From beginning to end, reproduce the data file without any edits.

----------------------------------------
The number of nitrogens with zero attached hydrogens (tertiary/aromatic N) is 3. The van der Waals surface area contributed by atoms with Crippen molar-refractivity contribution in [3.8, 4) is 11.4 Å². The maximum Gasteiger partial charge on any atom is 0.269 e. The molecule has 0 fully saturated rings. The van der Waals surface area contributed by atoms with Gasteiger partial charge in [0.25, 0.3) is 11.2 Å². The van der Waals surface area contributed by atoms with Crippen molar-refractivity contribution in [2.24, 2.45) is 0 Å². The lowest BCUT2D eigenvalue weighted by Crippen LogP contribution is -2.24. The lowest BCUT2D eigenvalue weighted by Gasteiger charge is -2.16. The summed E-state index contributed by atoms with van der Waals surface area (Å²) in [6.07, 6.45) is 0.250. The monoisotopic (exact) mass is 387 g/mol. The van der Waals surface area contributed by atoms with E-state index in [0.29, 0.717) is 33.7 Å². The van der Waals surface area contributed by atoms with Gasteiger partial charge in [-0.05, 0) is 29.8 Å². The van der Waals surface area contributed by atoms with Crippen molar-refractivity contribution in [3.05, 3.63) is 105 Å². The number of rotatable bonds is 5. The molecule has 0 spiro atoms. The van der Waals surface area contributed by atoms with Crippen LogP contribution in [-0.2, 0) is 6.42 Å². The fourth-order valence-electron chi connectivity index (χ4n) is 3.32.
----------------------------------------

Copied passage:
The number of nitrogens with zero attached hydrogens (tertiary/aromatic N) is 3. The van der Waals surface area contributed by atoms with Crippen molar-refractivity contribution in [3.8, 4) is 11.4 Å². The maximum Gasteiger partial charge on any atom is 0.269 e. The molecule has 0 fully saturated rings. The van der Waals surface area contributed by atoms with Gasteiger partial charge in [0.25, 0.3) is 11.2 Å². The van der Waals surface area contributed by atoms with Crippen molar-refractivity contribution in [2.24, 2.45) is 0 Å². The lowest BCUT2D eigenvalue weighted by Crippen LogP contribution is -2.24. The lowest BCUT2D eigenvalue weighted by Gasteiger charge is -2.16. The summed E-state index contributed by atoms with van der Waals surface area (Å²) in [6.07, 6.45) is 0.250. The monoisotopic (exact) mass is 387 g/mol. The van der Waals surface area contributed by atoms with E-state index in [0.29, 0.717) is 33.7 Å². The van der Waals surface area contributed by atoms with Gasteiger partial charge in [-0.05, 0) is 29.8 Å². The van der Waals surface area contributed by atoms with Crippen molar-refractivity contribution in [3.05, 3.63) is 105 Å². The number of rotatable bonds is 5. The molecule has 0 spiro atoms. The van der Waals surface area contributed by atoms with Crippen LogP contribution in [-0.2, 0) is 6.42 Å². The fourth-order valence-electron chi connectivity index (χ4n) is 3.32.